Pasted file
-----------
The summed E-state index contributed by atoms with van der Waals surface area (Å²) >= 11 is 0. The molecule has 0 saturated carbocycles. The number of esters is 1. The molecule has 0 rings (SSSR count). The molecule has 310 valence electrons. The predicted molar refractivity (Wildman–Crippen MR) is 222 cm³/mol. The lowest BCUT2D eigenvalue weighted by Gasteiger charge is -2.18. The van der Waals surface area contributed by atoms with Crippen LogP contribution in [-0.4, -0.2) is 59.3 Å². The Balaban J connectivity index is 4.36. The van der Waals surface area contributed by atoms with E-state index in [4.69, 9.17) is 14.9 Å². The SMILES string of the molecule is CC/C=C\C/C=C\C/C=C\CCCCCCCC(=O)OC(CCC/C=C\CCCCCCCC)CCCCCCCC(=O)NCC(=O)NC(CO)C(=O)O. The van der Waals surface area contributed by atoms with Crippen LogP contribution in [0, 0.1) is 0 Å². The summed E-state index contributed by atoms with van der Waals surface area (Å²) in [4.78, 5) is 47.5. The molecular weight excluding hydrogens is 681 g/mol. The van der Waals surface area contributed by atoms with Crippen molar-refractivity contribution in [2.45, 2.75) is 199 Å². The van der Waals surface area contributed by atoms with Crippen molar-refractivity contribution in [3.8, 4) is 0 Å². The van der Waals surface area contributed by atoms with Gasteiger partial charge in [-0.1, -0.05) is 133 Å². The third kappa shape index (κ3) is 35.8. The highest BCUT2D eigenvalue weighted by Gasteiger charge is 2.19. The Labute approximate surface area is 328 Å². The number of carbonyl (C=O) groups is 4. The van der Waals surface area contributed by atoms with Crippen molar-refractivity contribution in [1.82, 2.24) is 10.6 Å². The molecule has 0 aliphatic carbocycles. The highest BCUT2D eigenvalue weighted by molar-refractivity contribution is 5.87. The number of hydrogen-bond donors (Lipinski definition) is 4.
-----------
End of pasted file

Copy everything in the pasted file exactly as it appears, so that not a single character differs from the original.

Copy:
The summed E-state index contributed by atoms with van der Waals surface area (Å²) >= 11 is 0. The molecule has 0 saturated carbocycles. The number of esters is 1. The molecule has 0 rings (SSSR count). The molecule has 310 valence electrons. The predicted molar refractivity (Wildman–Crippen MR) is 222 cm³/mol. The lowest BCUT2D eigenvalue weighted by Gasteiger charge is -2.18. The van der Waals surface area contributed by atoms with Crippen LogP contribution in [-0.4, -0.2) is 59.3 Å². The Balaban J connectivity index is 4.36. The van der Waals surface area contributed by atoms with E-state index in [4.69, 9.17) is 14.9 Å². The SMILES string of the molecule is CC/C=C\C/C=C\C/C=C\CCCCCCCC(=O)OC(CCC/C=C\CCCCCCCC)CCCCCCCC(=O)NCC(=O)NC(CO)C(=O)O. The van der Waals surface area contributed by atoms with Crippen LogP contribution in [0, 0.1) is 0 Å². The summed E-state index contributed by atoms with van der Waals surface area (Å²) in [4.78, 5) is 47.5. The molecular weight excluding hydrogens is 681 g/mol. The van der Waals surface area contributed by atoms with Crippen molar-refractivity contribution in [2.45, 2.75) is 199 Å². The van der Waals surface area contributed by atoms with Crippen molar-refractivity contribution in [3.8, 4) is 0 Å². The van der Waals surface area contributed by atoms with Gasteiger partial charge in [-0.1, -0.05) is 133 Å². The third kappa shape index (κ3) is 35.8. The highest BCUT2D eigenvalue weighted by Gasteiger charge is 2.19. The Labute approximate surface area is 328 Å². The number of carbonyl (C=O) groups is 4. The van der Waals surface area contributed by atoms with Crippen molar-refractivity contribution in [1.82, 2.24) is 10.6 Å². The molecule has 0 aliphatic carbocycles. The highest BCUT2D eigenvalue weighted by molar-refractivity contribution is 5.87. The number of hydrogen-bond donors (Lipinski definition) is 4.